When To Turn Off Air Bags

Safety has become the prime concern in passenger cars today. Almost all the cars that roll-out today are incorporated with safety features for people to have a safe drive. A safety device in cars is a norm in most countries today and cars that violate these rules have to shell out hefty fines.

Air bags are effective safety devices that have been tested and tried and have proved to be life-savers. From their introduction in the late 1980′s to date, they have saved quite a number of lives. As a result, these safety devices have become a common feature in American cars.

However, this is only one side of the story. Air bags are very effective in preventing life-threatening head and chest injuries. A study of real-world crashes by the National Highway Traffic Safety Administration (NHTSA) revealed that a combination of seat belts and air bags is 75 percent effective in preventing serious head injuries and 66 percent effective in preventing debilitating chest injuries. These stats mean that 75 of every 100 people who would have potentially suffered a serious head injury, and 66 out of 100 people who would have potentially had serious chest injuries, were saved because they had seat belts and air bags to protect them.

Air bags are designed in such a way that they save lives and prevent injuries by cushioning the driver and passengers when the impact of an accident throws them forward. Through the cushion, air bags keep people’s head, neck, and chest from bouncing against the steering wheel or dashboard or other hard objects. For effective performance, air bags have to deploy quickly and forcefully.
However, the biggest drawback of air bags is that the occupants who are quite close to or on top of the air bag when it inflates can be potentially impacted with enough force to injure or kill them. Only those who are at a safe distance, say more than 10 inches away, will be safely protected by the air bag during accidents.
So, people believe that though these air bags save a lot of lives, the benefits come at an expense of a less severe yet dangerous injury caused by the air bag itself. Most of the injuries caused by air bags include minor cuts, bruises, or abrasions and these are less serious than the skull fractures and brain injuries that they actually help prevent.
This has led to queries as to when the air bags need to be turned on and when they should be switched off. From January 1998, people were given the option to use an on-off switch for the air bags installed in their vehicle. This switch will help them take an informed decision about when to switch these safety devices on or off.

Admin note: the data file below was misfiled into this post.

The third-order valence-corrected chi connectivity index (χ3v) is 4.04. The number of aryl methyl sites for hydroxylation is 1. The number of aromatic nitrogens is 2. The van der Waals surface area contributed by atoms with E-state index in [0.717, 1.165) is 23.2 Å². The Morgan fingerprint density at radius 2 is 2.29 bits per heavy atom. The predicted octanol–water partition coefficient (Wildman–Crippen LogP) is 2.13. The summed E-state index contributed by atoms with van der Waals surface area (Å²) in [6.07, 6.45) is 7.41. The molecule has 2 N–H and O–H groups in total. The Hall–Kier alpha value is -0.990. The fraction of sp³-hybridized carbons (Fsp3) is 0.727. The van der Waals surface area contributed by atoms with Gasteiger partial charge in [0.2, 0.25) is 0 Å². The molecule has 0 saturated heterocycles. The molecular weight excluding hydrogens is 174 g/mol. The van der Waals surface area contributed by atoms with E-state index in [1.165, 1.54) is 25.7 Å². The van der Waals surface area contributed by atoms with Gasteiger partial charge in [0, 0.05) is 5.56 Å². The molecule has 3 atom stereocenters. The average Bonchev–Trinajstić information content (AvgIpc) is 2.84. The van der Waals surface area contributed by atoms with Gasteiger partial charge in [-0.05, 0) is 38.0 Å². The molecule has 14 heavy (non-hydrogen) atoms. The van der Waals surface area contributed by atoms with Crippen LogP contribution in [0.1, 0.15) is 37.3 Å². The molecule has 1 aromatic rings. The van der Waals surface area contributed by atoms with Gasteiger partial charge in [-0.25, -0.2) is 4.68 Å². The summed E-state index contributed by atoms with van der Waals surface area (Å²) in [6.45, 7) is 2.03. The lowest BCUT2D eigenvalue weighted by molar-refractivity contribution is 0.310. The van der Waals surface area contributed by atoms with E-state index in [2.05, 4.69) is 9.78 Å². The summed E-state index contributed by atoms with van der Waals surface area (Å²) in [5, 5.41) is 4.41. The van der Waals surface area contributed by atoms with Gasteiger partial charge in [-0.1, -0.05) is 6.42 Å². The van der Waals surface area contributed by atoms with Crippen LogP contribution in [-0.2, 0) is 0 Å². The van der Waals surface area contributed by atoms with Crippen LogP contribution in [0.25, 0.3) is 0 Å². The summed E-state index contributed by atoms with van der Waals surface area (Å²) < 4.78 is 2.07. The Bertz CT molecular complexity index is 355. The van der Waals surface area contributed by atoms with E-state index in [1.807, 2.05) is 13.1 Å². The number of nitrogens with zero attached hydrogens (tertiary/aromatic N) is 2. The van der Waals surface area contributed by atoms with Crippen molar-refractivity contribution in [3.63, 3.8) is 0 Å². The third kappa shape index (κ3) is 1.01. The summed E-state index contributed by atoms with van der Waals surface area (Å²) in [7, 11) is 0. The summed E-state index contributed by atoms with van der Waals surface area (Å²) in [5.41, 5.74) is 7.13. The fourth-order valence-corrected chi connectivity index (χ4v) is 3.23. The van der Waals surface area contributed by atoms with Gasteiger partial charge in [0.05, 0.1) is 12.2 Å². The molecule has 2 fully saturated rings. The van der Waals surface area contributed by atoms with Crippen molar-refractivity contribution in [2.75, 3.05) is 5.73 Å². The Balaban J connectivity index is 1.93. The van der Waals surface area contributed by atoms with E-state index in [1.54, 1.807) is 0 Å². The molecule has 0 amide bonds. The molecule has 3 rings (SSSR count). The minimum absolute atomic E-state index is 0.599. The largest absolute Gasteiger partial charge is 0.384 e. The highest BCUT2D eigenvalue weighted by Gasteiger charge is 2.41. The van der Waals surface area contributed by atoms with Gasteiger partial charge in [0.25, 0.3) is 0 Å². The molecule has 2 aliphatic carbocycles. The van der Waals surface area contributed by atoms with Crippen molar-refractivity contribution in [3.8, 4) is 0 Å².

Before making the crucial decision of switching the air bags on or off, the most important factor that you must consider is whether the seat belts would provide adequate protection when the air bag is turned off. You must understand that the protection you receive from seat belts is increased only with the deployment of air bags. When air bags are turned off, you tend to lose this extra protection. There are some cars that are fabricated in such a way that seat belts are designed to work together with air bags. So, when the crash force is too high, these seat belts give in. This happens so that your chest is not subject to too much force. And, the air bags then prevent too much forward movement after the belts yield. So, in the absence of air bags, passengers are highly likely to hit the vehicle or other hard objects.
Make sure that you ask your vehicle manufacturer if the cars have this particular design. In such cases, the dealer or the repair shop will provide you instructions on turning air bags on or off. They will offer information on the effects of switching the air bags off. This will help you decide if you would want to install an on/off switch for your air-bags.
Another factor that you must consider when switching air bags on or off is the kind of passenger sitting in the seat that has the air bags. When the people likely to be impacted are small, elderly, disabled, or most importantly, children, then you must switch the air bags off to avoid any injuries to these people. They come under the categories that they are not steady enough to be buckling up and sitting back at least ten inches from the air bag.
For people who are not at risk and who can manage to keep a safe distance from the air bags, you would not need an on/off switch. This category could include short people, tall people, older people, pregnant women and all people over age 12, who can guard themselves. These people can buckle their seat belts and sit back at least 10 inches from the air bags. Then there are fewer risks of injuries due to air bag impact.
Safety devices nearly always have a few drawbacks. So it is helpful to understand how they work so that they can be used effectively.